Returns cost you a sale; badly-managed returns cost you a customer

Posted by Sarah Taylor on Tue, Apr 30, 2019

Certain topics are bound to get consumers’ tongues wagging, and one of the biggest is returns. Ask anyone about their experiences and you’ll get a barrage of stories about harassing customer service teams for feedback, or trying to take an item back to the store – only to be found it needs to be returned online. 

These aren’t just grumbles; they are a critical part of the customer experience. Shoppers won’t judge your brand for one poor purchase, but they will take exception to jumping through hoops to get their money back. The challenge for retailers is keeping customers happy when they are buying and returning across more channels than ever before…

Big spender (and returner)
The growing challenge of returns is well documented. Recent number crunching at Barclaycard revealed that over £7 billion worth of products are sent back each year, with 1 in 4 retailers reporting a rise in return rates since 2016.

This upward trend is being driven by a number of factors. From a retailers’ perspective, the focus is shifting more and more towards ecommerce sales. A direct online presence is often complimented by concessions on third party website and diversifying marketplace strategies; Amazon has acquired over one million new sellers this year alone.

From a consumer point of view, the trend towards ‘showcasing’ continues, where online customers use their home as a shop floor. They want to try, buy and return goods at the lowest possible expense; KPMG’s 2018 retail survey found that 67% of consumers purchasing women’s fashion items wanted a free return service as standard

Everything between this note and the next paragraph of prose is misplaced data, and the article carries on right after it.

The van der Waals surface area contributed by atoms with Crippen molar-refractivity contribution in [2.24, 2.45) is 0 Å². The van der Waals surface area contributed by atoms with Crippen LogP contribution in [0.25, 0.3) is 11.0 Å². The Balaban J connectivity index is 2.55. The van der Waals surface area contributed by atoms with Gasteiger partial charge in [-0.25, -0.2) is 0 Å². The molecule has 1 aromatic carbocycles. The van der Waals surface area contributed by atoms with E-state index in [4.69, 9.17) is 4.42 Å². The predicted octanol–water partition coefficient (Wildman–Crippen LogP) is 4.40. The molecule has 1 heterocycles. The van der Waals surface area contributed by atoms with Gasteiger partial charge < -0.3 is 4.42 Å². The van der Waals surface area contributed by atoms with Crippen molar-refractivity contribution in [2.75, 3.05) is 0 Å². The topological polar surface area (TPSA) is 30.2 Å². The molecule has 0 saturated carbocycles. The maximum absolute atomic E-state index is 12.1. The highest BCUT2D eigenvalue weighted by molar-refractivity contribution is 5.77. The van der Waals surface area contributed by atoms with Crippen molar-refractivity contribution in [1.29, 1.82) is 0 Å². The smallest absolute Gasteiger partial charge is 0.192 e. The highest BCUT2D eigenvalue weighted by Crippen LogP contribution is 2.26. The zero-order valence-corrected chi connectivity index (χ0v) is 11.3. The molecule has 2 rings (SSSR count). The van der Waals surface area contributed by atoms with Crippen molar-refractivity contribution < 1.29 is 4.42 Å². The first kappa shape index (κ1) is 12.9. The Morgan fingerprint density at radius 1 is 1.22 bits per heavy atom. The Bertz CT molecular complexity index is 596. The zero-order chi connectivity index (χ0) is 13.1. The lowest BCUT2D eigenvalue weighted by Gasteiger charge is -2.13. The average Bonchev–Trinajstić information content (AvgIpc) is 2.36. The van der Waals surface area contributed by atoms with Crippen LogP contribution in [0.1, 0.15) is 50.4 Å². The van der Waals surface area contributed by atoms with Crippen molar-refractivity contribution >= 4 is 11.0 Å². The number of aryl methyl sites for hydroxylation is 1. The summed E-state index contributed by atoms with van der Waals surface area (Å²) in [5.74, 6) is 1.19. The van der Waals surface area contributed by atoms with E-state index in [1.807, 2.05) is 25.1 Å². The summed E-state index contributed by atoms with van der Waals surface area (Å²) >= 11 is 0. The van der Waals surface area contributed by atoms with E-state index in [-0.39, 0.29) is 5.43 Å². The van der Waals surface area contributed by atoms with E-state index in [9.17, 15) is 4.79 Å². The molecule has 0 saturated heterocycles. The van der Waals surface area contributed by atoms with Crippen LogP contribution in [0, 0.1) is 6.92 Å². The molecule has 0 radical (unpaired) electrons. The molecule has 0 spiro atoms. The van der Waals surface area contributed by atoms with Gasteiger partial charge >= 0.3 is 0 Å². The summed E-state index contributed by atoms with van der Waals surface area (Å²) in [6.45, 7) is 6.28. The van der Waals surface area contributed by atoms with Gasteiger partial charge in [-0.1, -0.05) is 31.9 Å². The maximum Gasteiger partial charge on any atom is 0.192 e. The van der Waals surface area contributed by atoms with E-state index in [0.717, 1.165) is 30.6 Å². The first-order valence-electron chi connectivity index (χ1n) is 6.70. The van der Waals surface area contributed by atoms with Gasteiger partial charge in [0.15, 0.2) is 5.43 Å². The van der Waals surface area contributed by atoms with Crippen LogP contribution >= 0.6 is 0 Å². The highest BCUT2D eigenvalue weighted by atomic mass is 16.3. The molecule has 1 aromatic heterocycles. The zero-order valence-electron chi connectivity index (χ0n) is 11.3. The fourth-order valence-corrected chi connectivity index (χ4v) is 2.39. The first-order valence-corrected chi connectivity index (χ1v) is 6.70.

Anytime, anywhere, any way
Gone are the times where retailers viewed returns as a pain point in their strategy. An increasing number of brands are seeing the opportunities in providing a seamless experience; they might have lost that particular sale, but by making it easy to send stuff back, that particular shopper will come back again.

Being able to return items in any channel – regardless of where it was first purchased – is now a standard expectation for consumers. The market leaders are offering money back within a week, with regular updates to confirm items have been received and payment is imminent. Some are going one step further; Amazon, ASOS and Stitch Fix are among those experimenting with ‘try before you buy’ initiatives, so it literally costs the customer nothing to get their initial clothing haul.

The challenge on retailers’ hands is to get the stock being sent back into circulation as quickly as possible, so that sales opportunities are only lost for a short amount of time.  

Return of the pack
While a seamless returns service is part of the customer-facing experience, making it happen starts in the back-end of the business. As channel strategies expand, the opportunities for errors and inefficiencies increase – unless retailers have the right technology to manage returned products.

One of the biggest operational challenges is skewed stock position; if a returned item ends up in the wrong place, it can’t easily be found. When customers are purchasing similar products, or even the same product in 2-3 different sizes, it’s easy for something to get sent back in the wrong packaging, and inexperienced staff to assume it’s correct and put it back on the wrong shelf.